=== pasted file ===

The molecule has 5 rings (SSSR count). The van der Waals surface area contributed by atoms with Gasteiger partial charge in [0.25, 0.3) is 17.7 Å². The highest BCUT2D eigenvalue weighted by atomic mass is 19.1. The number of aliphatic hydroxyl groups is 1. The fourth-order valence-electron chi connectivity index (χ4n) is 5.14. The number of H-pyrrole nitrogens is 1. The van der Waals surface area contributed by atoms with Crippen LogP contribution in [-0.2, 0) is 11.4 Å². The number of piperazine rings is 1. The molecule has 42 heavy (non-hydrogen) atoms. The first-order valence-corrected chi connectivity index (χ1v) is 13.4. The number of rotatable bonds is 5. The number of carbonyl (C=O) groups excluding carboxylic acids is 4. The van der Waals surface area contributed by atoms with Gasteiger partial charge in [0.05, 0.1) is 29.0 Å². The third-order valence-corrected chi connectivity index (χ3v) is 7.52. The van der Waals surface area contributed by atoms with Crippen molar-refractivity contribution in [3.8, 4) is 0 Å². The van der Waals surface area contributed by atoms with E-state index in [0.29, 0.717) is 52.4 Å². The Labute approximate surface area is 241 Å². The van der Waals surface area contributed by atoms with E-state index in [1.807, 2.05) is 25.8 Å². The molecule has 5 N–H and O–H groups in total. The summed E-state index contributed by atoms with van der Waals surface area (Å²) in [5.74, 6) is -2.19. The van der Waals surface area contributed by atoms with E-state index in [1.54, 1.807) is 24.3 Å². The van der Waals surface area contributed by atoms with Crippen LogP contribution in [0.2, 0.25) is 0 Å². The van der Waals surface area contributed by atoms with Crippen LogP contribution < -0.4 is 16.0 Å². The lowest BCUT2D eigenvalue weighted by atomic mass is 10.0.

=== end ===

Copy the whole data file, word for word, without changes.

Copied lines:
The molecule has 5 rings (SSSR count). The van der Waals surface area contributed by atoms with Gasteiger partial charge in [0.25, 0.3) is 17.7 Å². The highest BCUT2D eigenvalue weighted by atomic mass is 19.1. The number of aliphatic hydroxyl groups is 1. The fourth-order valence-electron chi connectivity index (χ4n) is 5.14. The number of H-pyrrole nitrogens is 1. The van der Waals surface area contributed by atoms with Crippen LogP contribution in [-0.2, 0) is 11.4 Å². The number of piperazine rings is 1. The molecule has 42 heavy (non-hydrogen) atoms. The first-order valence-corrected chi connectivity index (χ1v) is 13.4. The number of rotatable bonds is 5. The number of carbonyl (C=O) groups excluding carboxylic acids is 4. The van der Waals surface area contributed by atoms with Gasteiger partial charge in [0.05, 0.1) is 29.0 Å². The third-order valence-corrected chi connectivity index (χ3v) is 7.52. The van der Waals surface area contributed by atoms with Crippen molar-refractivity contribution in [3.8, 4) is 0 Å². The van der Waals surface area contributed by atoms with E-state index in [0.29, 0.717) is 52.4 Å². The Labute approximate surface area is 241 Å². The van der Waals surface area contributed by atoms with E-state index in [1.807, 2.05) is 25.8 Å². The molecule has 5 N–H and O–H groups in total. The summed E-state index contributed by atoms with van der Waals surface area (Å²) in [5.74, 6) is -2.19. The van der Waals surface area contributed by atoms with E-state index in [1.54, 1.807) is 24.3 Å². The van der Waals surface area contributed by atoms with Crippen LogP contribution in [0.2, 0.25) is 0 Å². The van der Waals surface area contributed by atoms with Crippen LogP contribution < -0.4 is 16.0 Å². The lowest BCUT2D eigenvalue weighted by atomic mass is 10.0.